Check the quick list below for links to customer reviews and prices for my top pasture grass seed for horses or read on for the full review: The type and quality of the pasture grass available to your horse is an important decision as the nutritional content plays a significant role in your horse ’s health and performance.
The nutritional content of each varies so care should be taken in the selection of a pasture seed mix. The best pasture grass mix for your horse depends on soil conditions and climate.
As each grass variety has specific soil and climate conditions requirements. Contains orchard grass, novel rescue, alfalfa, red clover and annual rye grass.
7-10 for germination Orchard grass Novel rescue Alfalfa Red clover Annual rye grass Each bag will cover one acre with quality grazing grass seed.
It can grow in most soil types as well making this an excellent all around horse pasture seed mix. It starts growing fairly quickly making it excellent for establishing and replenishing a pasture.
Ideal for dry climates and elevation Quick germination Strong and hardy Cache meadow broke Slender wheatgrass Forage tall rescue Paiute orchard grass Fawn tall rescue The top-rated seed mixes are designed for the specific nutritional needs of horses and made to germinate quickly.
Here is the quick list for my picks for the best horse pasture seed mix on more time. He grew up raising horses and has been riding, training, and competing for almost four decades.
Fred trained other competitors in English and Western riding disciplines and today offers free riding lessons to youth who would otherwise not be able to afford lessons. When not working with horses he can be found backpacking or trying to brew the perfect cup of coffee.
Orchard Grass is a versatile variety that can be planted as a cover crop. To see planting rates for each individual variety, please view the chart on the back page of this guide.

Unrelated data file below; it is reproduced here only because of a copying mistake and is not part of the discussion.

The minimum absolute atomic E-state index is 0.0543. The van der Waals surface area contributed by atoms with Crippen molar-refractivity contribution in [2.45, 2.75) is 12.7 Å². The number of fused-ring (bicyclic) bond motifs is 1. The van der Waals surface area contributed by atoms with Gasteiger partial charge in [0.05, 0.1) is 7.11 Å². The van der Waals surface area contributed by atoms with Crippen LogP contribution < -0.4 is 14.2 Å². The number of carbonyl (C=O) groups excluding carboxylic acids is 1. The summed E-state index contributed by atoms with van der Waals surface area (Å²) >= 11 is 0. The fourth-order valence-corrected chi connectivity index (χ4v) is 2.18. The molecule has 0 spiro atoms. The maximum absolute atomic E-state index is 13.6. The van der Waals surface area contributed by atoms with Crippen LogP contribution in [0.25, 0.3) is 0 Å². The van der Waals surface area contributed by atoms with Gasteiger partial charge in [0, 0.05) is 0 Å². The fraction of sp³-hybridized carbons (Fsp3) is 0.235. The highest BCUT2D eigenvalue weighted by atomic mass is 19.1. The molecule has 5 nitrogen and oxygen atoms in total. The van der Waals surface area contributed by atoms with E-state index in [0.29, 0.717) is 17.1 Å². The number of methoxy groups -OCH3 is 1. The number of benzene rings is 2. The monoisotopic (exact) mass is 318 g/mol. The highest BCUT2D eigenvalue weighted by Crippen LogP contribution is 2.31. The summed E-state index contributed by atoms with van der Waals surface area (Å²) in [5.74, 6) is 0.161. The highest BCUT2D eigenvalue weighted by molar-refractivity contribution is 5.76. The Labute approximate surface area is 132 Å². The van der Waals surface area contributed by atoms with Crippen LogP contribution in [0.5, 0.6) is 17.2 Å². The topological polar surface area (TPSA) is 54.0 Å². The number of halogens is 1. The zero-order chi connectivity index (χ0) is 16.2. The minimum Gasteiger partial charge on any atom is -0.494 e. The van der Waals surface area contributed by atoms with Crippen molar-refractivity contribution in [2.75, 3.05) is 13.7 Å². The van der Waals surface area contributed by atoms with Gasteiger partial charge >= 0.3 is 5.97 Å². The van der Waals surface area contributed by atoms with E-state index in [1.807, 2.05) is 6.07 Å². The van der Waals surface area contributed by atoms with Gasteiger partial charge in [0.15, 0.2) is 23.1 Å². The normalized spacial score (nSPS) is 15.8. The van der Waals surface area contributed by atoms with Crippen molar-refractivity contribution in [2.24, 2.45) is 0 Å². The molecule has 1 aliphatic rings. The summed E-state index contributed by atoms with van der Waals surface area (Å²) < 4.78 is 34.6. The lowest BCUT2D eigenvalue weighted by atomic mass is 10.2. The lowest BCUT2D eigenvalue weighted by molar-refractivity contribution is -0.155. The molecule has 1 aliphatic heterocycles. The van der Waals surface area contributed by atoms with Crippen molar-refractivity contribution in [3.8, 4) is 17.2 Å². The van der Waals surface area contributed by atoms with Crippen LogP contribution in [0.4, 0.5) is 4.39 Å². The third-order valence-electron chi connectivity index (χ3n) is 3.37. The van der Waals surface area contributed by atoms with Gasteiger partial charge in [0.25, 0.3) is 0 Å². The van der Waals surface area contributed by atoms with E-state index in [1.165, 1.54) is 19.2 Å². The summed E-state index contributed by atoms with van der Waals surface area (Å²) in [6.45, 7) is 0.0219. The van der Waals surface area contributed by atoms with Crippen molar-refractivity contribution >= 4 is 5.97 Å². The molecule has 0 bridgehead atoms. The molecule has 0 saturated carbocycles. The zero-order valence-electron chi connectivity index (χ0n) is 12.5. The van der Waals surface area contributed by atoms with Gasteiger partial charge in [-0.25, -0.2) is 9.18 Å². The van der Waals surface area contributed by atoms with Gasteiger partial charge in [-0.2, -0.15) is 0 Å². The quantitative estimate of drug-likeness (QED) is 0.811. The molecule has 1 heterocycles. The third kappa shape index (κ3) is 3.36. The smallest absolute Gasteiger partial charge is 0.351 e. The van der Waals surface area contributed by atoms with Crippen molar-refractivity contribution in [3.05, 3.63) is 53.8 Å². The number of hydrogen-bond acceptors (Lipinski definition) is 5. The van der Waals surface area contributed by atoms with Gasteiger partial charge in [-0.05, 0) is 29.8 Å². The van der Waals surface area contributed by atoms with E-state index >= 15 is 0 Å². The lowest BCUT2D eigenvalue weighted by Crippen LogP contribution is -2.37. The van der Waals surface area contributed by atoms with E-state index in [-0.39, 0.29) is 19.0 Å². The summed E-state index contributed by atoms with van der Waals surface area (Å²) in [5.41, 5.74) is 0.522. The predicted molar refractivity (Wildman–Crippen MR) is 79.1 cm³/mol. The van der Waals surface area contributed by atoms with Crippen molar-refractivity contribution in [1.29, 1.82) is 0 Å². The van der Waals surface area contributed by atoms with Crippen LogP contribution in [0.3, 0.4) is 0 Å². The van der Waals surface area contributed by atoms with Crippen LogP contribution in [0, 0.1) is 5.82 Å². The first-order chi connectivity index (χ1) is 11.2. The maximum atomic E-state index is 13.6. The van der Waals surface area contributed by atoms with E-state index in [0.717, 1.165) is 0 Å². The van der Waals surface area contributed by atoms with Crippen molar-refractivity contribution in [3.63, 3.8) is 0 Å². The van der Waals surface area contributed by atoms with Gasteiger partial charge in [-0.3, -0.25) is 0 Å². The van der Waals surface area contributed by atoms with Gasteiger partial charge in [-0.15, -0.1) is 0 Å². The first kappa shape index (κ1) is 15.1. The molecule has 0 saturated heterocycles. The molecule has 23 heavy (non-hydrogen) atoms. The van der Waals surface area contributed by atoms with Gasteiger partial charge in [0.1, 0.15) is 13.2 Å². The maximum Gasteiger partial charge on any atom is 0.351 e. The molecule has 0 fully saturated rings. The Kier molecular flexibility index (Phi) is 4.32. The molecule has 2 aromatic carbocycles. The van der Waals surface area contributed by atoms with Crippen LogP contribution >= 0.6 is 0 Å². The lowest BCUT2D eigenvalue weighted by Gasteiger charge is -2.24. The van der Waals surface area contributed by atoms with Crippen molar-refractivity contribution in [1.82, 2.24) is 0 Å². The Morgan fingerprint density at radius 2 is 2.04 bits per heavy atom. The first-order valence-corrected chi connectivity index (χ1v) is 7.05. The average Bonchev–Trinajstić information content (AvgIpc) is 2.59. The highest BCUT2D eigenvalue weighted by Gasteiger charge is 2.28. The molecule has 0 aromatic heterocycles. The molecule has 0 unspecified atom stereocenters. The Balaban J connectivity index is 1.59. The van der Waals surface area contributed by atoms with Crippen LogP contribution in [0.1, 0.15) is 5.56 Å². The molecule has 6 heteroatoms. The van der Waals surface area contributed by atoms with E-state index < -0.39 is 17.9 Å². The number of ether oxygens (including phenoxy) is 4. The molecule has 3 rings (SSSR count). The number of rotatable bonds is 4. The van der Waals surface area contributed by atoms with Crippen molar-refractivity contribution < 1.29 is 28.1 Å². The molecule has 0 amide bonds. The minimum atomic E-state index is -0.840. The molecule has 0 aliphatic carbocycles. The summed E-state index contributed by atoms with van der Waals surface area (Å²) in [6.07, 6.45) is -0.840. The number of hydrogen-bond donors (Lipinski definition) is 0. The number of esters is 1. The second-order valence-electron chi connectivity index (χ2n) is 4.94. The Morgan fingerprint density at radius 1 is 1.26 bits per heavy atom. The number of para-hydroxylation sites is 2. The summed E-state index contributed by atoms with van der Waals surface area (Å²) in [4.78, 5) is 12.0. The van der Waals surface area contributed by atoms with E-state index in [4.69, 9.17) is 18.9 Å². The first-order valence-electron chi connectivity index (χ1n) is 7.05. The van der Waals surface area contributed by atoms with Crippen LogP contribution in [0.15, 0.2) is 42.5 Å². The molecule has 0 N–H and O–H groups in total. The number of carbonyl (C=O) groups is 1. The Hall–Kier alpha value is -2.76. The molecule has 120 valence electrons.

You can then add a product to help aerate your soil to improve seed germination, but this is not necessary. Step-By-Step Planting Instructions Medium Red Clover helps add nutrients to soil.
After your soil is prepared, apply the seed at the recommended rate. If you have poor soil, you could lightly apply an organic fertilizer after seeding, although this is not a necessary step for strong growth.
You can cover the seed with topsoil, sterilized straw, or peat moss. Water gently and regularly, keeping the seeds moist until they begin to sprout.
This helps to ensure a deep-rooted, healthy lawn or meadow. This information can be found on our website at the specific product page.
After mowing several times, you can apply an organic fertilizer to promote strong growth, but this is not a necessary step. If you have any questions about germination time or planting, please don’t hesitate to call us at (877) 309-7333.
You will receive a second email the day your order ships telling you how it has been sent. If you have any questions, please call Customer Service toll-free at (877) 309-7333 or contact us by email.
™® Trademarks of Dow Geosciences, DuPont or Pioneer, and their affiliated companies or their respective owners. A number of factors come into play when choosing the right type of hay for your horse.
The majority of horses consume harvested hay as the largest part of their diet. This digestive arrangement makes the horse better suited to grazing continuously than to having one or two large meals a day.
Different ages, classes and workloads of horses require different levels of nutrients from the hay they eat. A hay analysis gives horse owners the level of crude protein, total digestible nutrients, calcium, phosphorus, magnesium and potassium in the hay, and can be a valuable investment.
Most horse owners are familiar with only a few types of hay, depending on the part of the country in which they live. However, a vast array of hays is commonly fed to horses in the United States, including timothy, orchard, alfalfa, coastal, oat, rescue, clover and rye, to name just a few.